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WEBSHOP: Who owns .CX?

WEBSHOP: Who owns .CX?

Paying $10 an hour to surf the Web is an epidemic in third-world countries, according to mainland Australians. But, for the 1500 residents of Christmas Island, 2600 kilometres off the north western coast of Western Australia, it's a frustrating reality.

The remote geography of this offshore Australian territory, which is closer to Indonesia than its motherland, severely disadvantages it in terms of communications. While mainland city dwellers bemoan the snail-paced rollout of broadband, the pricey 64Kb link Christmas Island leases from Telstra will be its only access for some time.

What's more, the territory's efforts to set up a non-profit company, Dot CX, to launch Christmas Island's country code (.cx) onto the world market and subsidise Internet access for the community is being blocked by none other than the Australian Federal Government.

Dot CX and Australia's National Office for the Information Economy (NOIE) have been locked in a stand-off for more than a year over the wording of a letter the Government wants signed before it will endorse Dot CX as a trustee of the .cx domain. The letter waives all Dot CX rights to appeal any future decisions the Government might make regarding the registry. The company says it's unnecessary strong-arming, and already amply covered by the Telecommunications Act and company laws. The Government says it's policy.

Resource for sale

Two years ago, inspired by the example of its neighbours, Cocos Islands (.cc) and Tuvalu (.tv) which reap multimillion dollar revenues from the sale of their domains, the Christmas Island community set out to mimic their success. The sale of Cocos' .cc has won a steady stream of community grants, free Internet access and a new digital mobile phone system for the island. Meanwhile, Christmas Island is plagued by a brain-drain with youth forced to Perth to pursue schooling past year 10.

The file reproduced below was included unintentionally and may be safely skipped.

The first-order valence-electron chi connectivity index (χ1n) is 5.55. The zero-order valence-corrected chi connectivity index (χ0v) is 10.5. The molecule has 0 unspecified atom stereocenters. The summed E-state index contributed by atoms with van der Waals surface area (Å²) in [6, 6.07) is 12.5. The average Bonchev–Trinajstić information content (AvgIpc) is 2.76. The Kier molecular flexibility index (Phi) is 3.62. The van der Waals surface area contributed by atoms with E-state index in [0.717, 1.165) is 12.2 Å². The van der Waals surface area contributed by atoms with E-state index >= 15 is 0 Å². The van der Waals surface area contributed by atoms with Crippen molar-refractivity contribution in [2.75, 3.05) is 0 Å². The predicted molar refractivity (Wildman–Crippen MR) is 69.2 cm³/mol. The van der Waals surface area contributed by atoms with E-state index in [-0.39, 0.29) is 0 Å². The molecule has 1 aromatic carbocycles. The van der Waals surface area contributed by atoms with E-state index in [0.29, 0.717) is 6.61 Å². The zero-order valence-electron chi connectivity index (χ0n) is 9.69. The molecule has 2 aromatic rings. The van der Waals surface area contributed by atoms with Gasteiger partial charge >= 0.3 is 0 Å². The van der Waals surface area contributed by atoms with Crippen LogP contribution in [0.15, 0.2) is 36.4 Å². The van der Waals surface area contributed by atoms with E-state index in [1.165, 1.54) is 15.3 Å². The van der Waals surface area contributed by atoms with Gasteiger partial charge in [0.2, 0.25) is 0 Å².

Dot CX enlisted the help of Garth Miller, who heads up .cc sales on behalf of Seattle-based firm, eNIC. Together they took over the .cx rights from UK-based firm, Planet Three, and developed a business model they felt would appease the conservative scrutiny of the Australian Government.

"To be honest, the Government has never liked the idea of a registry aggressively promoting or marketing a domain name; it makes them uncomfortable," says Miller. "The idea of ‘exporting' - inviting people from outside of the relevant community to register - some people view as inappropriate, whereas we see it as a resource the community can utilise."

Because the model had to be watered down, Miller says it is not nearly as commercially viable as the .cc business. Dot CX will license the .cx code to resellers rather than market it directly to consumers. The wholesale cost of the .cx domain operates on a sliding scale. Resellers pay Dot CX anywhere from $US9.00 to $US1.50 per domain name sold, depending on the number of sales made. In addition, .cx resellers pay a $US6.00 registry fee which covers the technical running of the registry (similar to a .com fee). All revenues are re-routed to the Christmas Island community.

However, when Dot CX contacted the Internet Corporation for Assigned Names and Numbers (ICANN) to change server and administrative contact details, it was told the registry was not endorsed by the Australian Government. NOIE, acting on behalf of the Commonwealth, requested ICANN block the switch. Adhering to its policy to take a country's government's wishes into consideration, ICANN agreed. Its decision is unlikely to be reversed until Dot CX signs NOIE's letter.

Marketing hindrance

Unlike Tuvalu, whose .tv prefix has happily adapted itself to worldwide commercial ventures converting into a $US50 million revenue stream over the next 10 years, .cx does not enjoy the same scope. Even so, Dot CX has generated $25,000 revenue within one month of reopening in January this year.

Its sole reseller, Christmas Island Technology Corporation (CITC), a start-up backed by the powerful Union of Christmas Island Workers (UCIW) has set up an office in Sydney with hopes to sell the domain to overseas buyers. "The idea is to have multiple registrars, but because of all the legal issues other registrars are reticent to enter into an agreement with [Dot CX]," says Miller.

This has severely retarded the marketing of .cx while squashing any opportunities for resellers to make margins on the sale. The sellers of .cx are able to charge "whatever the market will bear" for the country code, so anything they make on top of the wholesale price is clear profit.